The systems and techniques we use at Collingwood are based on neuroscience, empirically evidenced and academically validated.
We operate this way as it gives us an opportunity to ground all our facilitation, coaching and programmes in fact, or rather as close to fact as we can bearing in mind that people are not computers - we are still emotional creatures.
This article leads me to think about many of the day to day conversations I have with MD's around the recognisable problem of helping individual workers to feel an ownership or at least see how they contribute to the bigger picture.
This article distinguishes rather well a difference between 'climate' and 'culture', admittedly in the context of innovation but I think this works in others as well. For example the climate is the tool, or the process and the culture is the surrounding atmosphere or environment.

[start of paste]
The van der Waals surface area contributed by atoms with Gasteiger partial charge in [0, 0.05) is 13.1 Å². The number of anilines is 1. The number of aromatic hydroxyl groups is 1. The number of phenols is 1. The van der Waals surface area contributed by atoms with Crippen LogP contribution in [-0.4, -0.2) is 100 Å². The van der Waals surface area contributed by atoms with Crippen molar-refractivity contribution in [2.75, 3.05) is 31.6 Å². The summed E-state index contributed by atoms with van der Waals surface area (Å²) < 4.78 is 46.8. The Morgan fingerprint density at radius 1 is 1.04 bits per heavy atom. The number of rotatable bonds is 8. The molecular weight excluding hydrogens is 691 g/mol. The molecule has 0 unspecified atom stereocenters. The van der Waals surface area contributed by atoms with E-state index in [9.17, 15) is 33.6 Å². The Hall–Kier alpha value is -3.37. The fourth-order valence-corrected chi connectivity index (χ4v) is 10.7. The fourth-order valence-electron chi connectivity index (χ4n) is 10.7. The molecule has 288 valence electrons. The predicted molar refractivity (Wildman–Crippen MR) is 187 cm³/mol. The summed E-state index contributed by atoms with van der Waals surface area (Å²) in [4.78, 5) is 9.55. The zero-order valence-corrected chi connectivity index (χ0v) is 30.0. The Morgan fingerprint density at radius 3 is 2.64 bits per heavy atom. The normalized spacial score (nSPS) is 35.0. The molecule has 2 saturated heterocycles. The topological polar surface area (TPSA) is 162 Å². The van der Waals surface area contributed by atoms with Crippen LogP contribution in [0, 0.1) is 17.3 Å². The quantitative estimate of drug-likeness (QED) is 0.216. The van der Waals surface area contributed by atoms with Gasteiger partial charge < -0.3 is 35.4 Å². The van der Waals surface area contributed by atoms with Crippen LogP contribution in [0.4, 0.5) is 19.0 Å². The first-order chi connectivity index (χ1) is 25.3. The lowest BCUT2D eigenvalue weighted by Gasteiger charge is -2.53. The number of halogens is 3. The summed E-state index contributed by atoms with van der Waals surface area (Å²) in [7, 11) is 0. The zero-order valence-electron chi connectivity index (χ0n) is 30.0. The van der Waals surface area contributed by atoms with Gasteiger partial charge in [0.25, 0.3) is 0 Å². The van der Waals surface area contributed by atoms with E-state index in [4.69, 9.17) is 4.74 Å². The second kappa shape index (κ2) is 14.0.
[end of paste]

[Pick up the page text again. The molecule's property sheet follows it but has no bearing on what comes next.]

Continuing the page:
Where I am going with this is that "the bigger picture" is the result, the climate is action or the things we do and the culture is the how we go about it.
What Apple also had which is a huge contributor to creating ownership is the "Why" give someone that and they will feel part of something larger.
Apple was an early innovator in building innovative climates and cultures that aligned with underlying human drivers, often based on a basic understanding of neuroscience. The organization recognized the need to identify, recruit and engage individuals with a creative perspective, and direct them towards new thinking. To support these individuals, the organization used neuroscience as a basis for creating a set of channels, resources and tools to allow new ideas and their owners to flourish